How Yogurt Works
The yogurt culture used, the culturing temperature and time, and the type of milk used all contribute to the consistency and texture of yogurt. Yogurt may be thin enough to drink or thick enough to hold its shape on a plate. For a very thick, Greek-style yogurt, draining whey is necessary. Yogurt can also be ropy, creamy, or gelatinous. Oct 19, · The main cultures present in yogurt are Streptococcus thermophilus and Lactobacillus bulgaricus. The starter cultures help to convert the lactose or milk sugar to produce lactic acid. When the lactic acid increases, the pH decreases causing the milk to curdle or ferment, producing yogurt.
Yogurt with live cultures can provide numerous benefits beyond just providing solid nutrition to the body. Yogurt with live cultures contains good bacteria known as probiotics. Below we have provided several benefits to consuming yogurt with live cultures. We are many years away from learning about the totality of all benefits of probiotics. The benefits below have had positive research conduct showing promising results in treating or preventing various problems within the body.
Live cultures in yogurt probiotics provide numerous health benefits and can aid in treating health problems related to the bowels and other areas of the body. Immune System Booster — studies have shown that what is yogurt culture made of may help boost immunity especially for people that tend have yogur immune systems like aging adults [ source ].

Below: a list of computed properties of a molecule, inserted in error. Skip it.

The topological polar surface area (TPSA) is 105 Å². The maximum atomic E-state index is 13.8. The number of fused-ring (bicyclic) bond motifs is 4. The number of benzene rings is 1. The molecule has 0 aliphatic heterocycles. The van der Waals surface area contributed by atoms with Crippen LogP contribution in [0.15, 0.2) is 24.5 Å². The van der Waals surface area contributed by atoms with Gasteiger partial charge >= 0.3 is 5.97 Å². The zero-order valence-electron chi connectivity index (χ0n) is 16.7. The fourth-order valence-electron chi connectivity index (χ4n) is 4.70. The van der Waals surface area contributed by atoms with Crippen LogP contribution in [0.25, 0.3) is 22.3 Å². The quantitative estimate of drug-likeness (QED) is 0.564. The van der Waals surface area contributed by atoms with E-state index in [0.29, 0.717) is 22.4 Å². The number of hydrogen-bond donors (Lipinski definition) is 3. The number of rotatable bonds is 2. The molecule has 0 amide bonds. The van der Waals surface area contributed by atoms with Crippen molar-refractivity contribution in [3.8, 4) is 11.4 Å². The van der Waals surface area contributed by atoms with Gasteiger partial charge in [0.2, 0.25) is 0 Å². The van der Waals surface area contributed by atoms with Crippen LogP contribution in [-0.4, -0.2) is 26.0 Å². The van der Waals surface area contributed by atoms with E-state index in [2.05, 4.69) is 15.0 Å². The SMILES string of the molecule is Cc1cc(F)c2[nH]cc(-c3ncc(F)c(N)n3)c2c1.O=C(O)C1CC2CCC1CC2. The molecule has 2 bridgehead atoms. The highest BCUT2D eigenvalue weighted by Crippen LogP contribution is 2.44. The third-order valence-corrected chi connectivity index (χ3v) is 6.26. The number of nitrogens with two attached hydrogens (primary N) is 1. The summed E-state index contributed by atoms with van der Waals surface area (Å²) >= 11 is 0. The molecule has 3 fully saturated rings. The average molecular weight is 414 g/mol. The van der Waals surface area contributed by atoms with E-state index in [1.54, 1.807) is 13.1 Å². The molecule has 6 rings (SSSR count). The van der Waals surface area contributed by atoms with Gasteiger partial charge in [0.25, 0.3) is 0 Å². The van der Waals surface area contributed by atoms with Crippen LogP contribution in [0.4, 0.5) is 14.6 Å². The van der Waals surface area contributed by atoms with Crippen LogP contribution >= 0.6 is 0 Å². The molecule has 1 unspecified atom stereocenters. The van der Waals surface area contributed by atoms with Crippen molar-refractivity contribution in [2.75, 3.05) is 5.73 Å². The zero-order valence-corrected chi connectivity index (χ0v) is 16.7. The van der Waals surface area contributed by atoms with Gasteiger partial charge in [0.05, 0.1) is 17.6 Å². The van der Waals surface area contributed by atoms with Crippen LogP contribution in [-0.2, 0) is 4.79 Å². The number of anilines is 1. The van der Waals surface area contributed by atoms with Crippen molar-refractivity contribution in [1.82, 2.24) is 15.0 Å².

Prevention of Yeast Infections — the probiotics in yogurt may help prevent or eliminate a yeast infection. Look for yogurt that contains L. While all yogurt is initially made with live cultures, the pf can be killed off if the manufacturer heat treats the yogurt to prolong shelf life. The U.
Below we have provided a selection of yogurt products that contain live and active cultures along with the types of cultures that are in some or all of their yogurt. Please read the label or contact the manufacturer for the current live cultures information. Note that while we only provided a sampling of brands below, there are many more brands that ks live and active cultures.
Stonyfield — S. Thermophilus, L. Bulgaricus, Ov. Acidophilus, Bifidus, L. Rhamnosus, and L. Straus Family Creamery — S. The Greek Gods — S. Acidophilus, Bifidobacerium, L. Skip to content Yogurt with live cultures can provide numerous benefits beyond just providing solid nutrition to the body. Yogurt with Live Cultures Benefits Live cultures in yogurt probiotics provide numerous health benefits and can aid maee treating health problems related to the bowels and other areas of the body.
Inflammatory Bowel Disease IBD — consumption of yogurt with live cultures Lactobacillus is believed to promote anti-inflammatory properties in the body, which may be beneficial to someone with IBD. Protect Against Ulcers — probiotics may help cultuer the lining of the stomach by fighting the bad bacteria that can wreak havoc on the stomach.
Below are some additional benefits of probiotics not related to the gut: Immune System Booster — studies have shown that yogurt may help boost immunity especially for people that tend have wjat immune systems like aging adults [ source ]. Brown Cow — S. Thermophilus and L. Bulgaricus Fage what is a store team member S. Casei Fulture — S. Acidophilus, Bifidus, and L. Casei Organic Valley — L. Paracasei Straus Family Creamery — S.